Once the basecoats are applied and fully dried, we wash the Knight with a uniform coat of Cool Grey to define the recesses. Try to not let the paint pool over flat surfaces while washing the model, however – if that does happen – do not worry! You can clean up your basecoats during the next step. 


Once the wash has dried, we go back and re-apply the basecolors like we did in the basecoat section, but leaving the deepest recesses untouched.

In the photo below you can see how a basecoat of Red 3 is re-applied on the raised surfaces of the cloth, however, the wash in the recesses are left in place. We approach all surfaces of the Knight in the same way. 

Once you have reapplied your base colours, you dry brush some Warm Grey 4 on the tail of the horse. Then we paint the horse’s skin with a 50-50 mix of Black and Blue Grey 5 on the elevated areas. 


Once the base colours have dried and achieved a good amount of contrast between the recesses and raised surfaces of the models, it is time to add highlights! To highlight we will use brighter colours whilst making sure to leave some of the basecoat colour showing to further enhance contrast.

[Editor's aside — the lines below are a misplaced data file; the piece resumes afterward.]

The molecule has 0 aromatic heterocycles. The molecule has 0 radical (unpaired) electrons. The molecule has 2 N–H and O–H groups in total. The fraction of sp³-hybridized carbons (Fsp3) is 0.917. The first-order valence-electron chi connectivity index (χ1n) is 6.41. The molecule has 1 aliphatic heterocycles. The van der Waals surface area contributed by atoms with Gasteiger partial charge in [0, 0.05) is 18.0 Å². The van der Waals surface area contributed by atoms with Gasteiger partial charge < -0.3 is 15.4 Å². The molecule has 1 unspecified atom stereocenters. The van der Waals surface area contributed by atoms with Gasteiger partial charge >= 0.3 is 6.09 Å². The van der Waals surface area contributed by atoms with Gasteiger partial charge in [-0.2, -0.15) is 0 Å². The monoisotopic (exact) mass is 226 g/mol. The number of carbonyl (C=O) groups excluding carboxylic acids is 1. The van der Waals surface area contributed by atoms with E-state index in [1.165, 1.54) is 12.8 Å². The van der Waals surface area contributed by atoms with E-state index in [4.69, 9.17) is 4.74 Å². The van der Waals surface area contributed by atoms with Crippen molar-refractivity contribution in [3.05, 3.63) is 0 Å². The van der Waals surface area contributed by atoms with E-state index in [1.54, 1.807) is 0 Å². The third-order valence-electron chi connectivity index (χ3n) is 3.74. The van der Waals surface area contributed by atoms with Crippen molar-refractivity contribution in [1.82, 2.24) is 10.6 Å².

We begin by mixing 50% Red 3 and 50% Orange 4 and applying on the most raised areas of the cloth, flag and cloak where they would catch the most light. It is important to apply thin layers and keep building opacity to your liking. Don’t forget to let your coats fully dry before you move on to the next one to prevent the thin coats of paint from ripping.

We then move on to highlight the bandages by adding more Ochre 4 to your earlier mix (the 50% Brown 3 and 50% Ochre 4 one). Then you can proceed to highlight the saddle, pole and leather armour underneath the horse’s face with Brown 2.

In order to highlight the armour, we drybrush with Metallic Silver and then use a mix of 50% Metallic Silver and 50% Antique Gold to brighten the golden ornaments. Finally, you can use Blue Grey 5 to highlight the horse’s muscles!


There you have it, your fully painted Knight! Feel free to experiment with your own color schemes. Conquest is a game of Fantasy armies clashing against each other for domination. You can write your own stories and personalize each miniature to your liking.

Make sure to send us your painted Knight on our social media with the #ColorsofConquest hashtag and share your work with our growing international community! 

This article originally appeared in issue 452 of Miniature Wargames. You can pick up your issue of the magazine here or subscribe to make sure you never miss another issue.